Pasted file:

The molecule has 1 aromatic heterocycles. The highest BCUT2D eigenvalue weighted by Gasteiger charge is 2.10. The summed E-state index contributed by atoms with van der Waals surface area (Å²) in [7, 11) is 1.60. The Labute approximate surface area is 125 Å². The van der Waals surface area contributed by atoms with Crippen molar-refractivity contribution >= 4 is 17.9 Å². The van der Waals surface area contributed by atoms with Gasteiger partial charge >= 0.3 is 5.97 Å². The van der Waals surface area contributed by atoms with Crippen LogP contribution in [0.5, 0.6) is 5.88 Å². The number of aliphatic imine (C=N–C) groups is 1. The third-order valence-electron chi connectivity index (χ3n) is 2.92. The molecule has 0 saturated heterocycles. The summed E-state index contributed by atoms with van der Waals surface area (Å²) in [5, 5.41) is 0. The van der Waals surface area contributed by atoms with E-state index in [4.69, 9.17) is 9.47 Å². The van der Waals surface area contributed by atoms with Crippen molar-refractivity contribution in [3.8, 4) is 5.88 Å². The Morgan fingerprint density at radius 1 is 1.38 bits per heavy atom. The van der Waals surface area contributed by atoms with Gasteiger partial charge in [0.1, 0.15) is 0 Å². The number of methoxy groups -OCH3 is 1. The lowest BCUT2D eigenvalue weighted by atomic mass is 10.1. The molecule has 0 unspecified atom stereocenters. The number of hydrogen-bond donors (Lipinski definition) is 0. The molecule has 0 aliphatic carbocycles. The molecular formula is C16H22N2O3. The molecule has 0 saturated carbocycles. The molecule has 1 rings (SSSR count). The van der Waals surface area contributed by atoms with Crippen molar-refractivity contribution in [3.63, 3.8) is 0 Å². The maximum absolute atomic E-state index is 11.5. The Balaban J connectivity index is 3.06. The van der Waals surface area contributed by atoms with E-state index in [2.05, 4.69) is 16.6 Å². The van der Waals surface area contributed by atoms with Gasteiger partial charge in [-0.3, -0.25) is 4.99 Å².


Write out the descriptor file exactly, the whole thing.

The molecule has 1 aromatic heterocycles. The highest BCUT2D eigenvalue weighted by Gasteiger charge is 2.10. The summed E-state index contributed by atoms with van der Waals surface area (Å²) in [7, 11) is 1.60. The Labute approximate surface area is 125 Å². The van der Waals surface area contributed by atoms with Crippen molar-refractivity contribution >= 4 is 17.9 Å². The van der Waals surface area contributed by atoms with Gasteiger partial charge >= 0.3 is 5.97 Å². The van der Waals surface area contributed by atoms with Crippen LogP contribution in [0.5, 0.6) is 5.88 Å². The number of aliphatic imine (C=N–C) groups is 1. The third-order valence-electron chi connectivity index (χ3n) is 2.92. The molecule has 0 saturated heterocycles. The summed E-state index contributed by atoms with van der Waals surface area (Å²) in [5, 5.41) is 0. The van der Waals surface area contributed by atoms with E-state index in [4.69, 9.17) is 9.47 Å². The van der Waals surface area contributed by atoms with Crippen molar-refractivity contribution in [3.8, 4) is 5.88 Å². The Morgan fingerprint density at radius 1 is 1.38 bits per heavy atom. The van der Waals surface area contributed by atoms with Gasteiger partial charge in [0.1, 0.15) is 0 Å². The number of methoxy groups -OCH3 is 1. The lowest BCUT2D eigenvalue weighted by atomic mass is 10.1. The molecule has 0 unspecified atom stereocenters. The number of hydrogen-bond donors (Lipinski definition) is 0. The molecule has 0 aliphatic carbocycles. The molecular formula is C16H22N2O3. The molecule has 0 saturated carbocycles. The molecule has 1 rings (SSSR count). The van der Waals surface area contributed by atoms with Crippen molar-refractivity contribution in [3.63, 3.8) is 0 Å². The maximum absolute atomic E-state index is 11.5. The Balaban J connectivity index is 3.06. The van der Waals surface area contributed by atoms with E-state index in [2.05, 4.69) is 16.6 Å². The van der Waals surface area contributed by atoms with Gasteiger partial charge in [-0.3, -0.25) is 4.99 Å².